[00:38:30.480] CK: Yeah, to the very issues of mobility, livelihood, yeah, a chance to thrive.

[00:38:35.580] LK: Exactly.

[00:38:37.050] CK: How about the issue of urban spaces and protest? Can you share what's in the book?

[00:38:43.270] LK: In the book, I note that most of the gains that women have made in terms of equality in urban spaces haven't come because somebody sitting in city hall decided that, oh, it was finally time to give women their fair share. They came because women took to the streets, because women were vocal in their protests, and there's a long history of this going back to kind of first-wave feminism and suffragettes, but right through second-wave feminism and the birth of things like Take Back the Night marches, for example, that were a direct response to women feeling like their safety concerns were not being taken seriously and that they were essentially being told over and over again, The city is not for you. You don't have a right to be out in public space. And we've seen that continuing through the 21st century with ongoing Take Back the Night marches, the SlutWalks marches of about a decade ago, and today the Me Too movement as well, which is not just about urban space but is again this broader movement that's saying that, you know, women have bodily autonomy, women are, are entitled to their privacy, women are entitled to be respected and to not be harassed, to not be assaulted, and that nobody is entitled to our time and attention and to access to our bodies. And, you know, this relates to, you know, you get on the subway and who's rubbing their body up against you or taking up more space than you. Harassment and assault on public transit is a huge worldwide issue for women and girls to the workplace itself and where you feel safe from harassment or from the possibility of sexual or physical assault in some way. So we're still fighting these battles, but it's encouraging that there is such a widespread conversation about it happening right now.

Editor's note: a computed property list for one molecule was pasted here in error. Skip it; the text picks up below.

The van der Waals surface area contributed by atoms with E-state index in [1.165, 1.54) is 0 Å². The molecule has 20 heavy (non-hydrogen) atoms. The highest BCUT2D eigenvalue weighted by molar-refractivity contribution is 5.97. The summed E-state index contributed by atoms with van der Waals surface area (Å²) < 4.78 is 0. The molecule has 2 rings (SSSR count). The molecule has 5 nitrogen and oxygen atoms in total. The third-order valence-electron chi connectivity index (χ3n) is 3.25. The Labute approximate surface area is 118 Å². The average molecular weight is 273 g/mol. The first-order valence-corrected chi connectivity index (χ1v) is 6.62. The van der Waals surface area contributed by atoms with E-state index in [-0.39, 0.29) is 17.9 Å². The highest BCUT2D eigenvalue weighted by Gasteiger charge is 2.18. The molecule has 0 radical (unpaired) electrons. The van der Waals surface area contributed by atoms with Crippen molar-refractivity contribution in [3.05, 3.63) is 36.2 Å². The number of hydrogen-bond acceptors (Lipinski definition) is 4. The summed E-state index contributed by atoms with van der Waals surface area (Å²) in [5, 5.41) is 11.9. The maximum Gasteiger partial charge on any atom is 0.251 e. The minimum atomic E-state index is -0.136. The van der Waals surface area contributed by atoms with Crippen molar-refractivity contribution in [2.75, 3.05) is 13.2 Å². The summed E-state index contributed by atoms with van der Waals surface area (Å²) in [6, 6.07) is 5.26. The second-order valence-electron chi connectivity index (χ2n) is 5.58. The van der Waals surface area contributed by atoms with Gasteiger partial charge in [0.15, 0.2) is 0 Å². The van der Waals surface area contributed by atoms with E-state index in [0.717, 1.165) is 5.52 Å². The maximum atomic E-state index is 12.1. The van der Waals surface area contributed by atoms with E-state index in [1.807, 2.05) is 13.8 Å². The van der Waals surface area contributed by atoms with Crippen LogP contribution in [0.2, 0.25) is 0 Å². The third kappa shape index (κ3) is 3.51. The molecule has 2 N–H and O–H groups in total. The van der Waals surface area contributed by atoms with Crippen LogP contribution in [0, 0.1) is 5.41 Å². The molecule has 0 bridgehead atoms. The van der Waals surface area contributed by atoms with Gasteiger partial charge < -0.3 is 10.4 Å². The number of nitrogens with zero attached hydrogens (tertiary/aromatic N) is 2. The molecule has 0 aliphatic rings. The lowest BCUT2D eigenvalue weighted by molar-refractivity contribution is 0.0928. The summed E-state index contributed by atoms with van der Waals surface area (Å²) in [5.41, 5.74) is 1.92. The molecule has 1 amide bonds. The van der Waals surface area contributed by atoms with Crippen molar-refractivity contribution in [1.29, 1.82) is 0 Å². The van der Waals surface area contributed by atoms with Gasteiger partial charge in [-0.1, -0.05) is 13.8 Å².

[00:40:41.720] CK: So you frame the use of a feminist lens as inclusive and a path towards remedying social inequalities. Some may hear the term "feminist city" and have a reaction that is quite the opposite. What would your response be?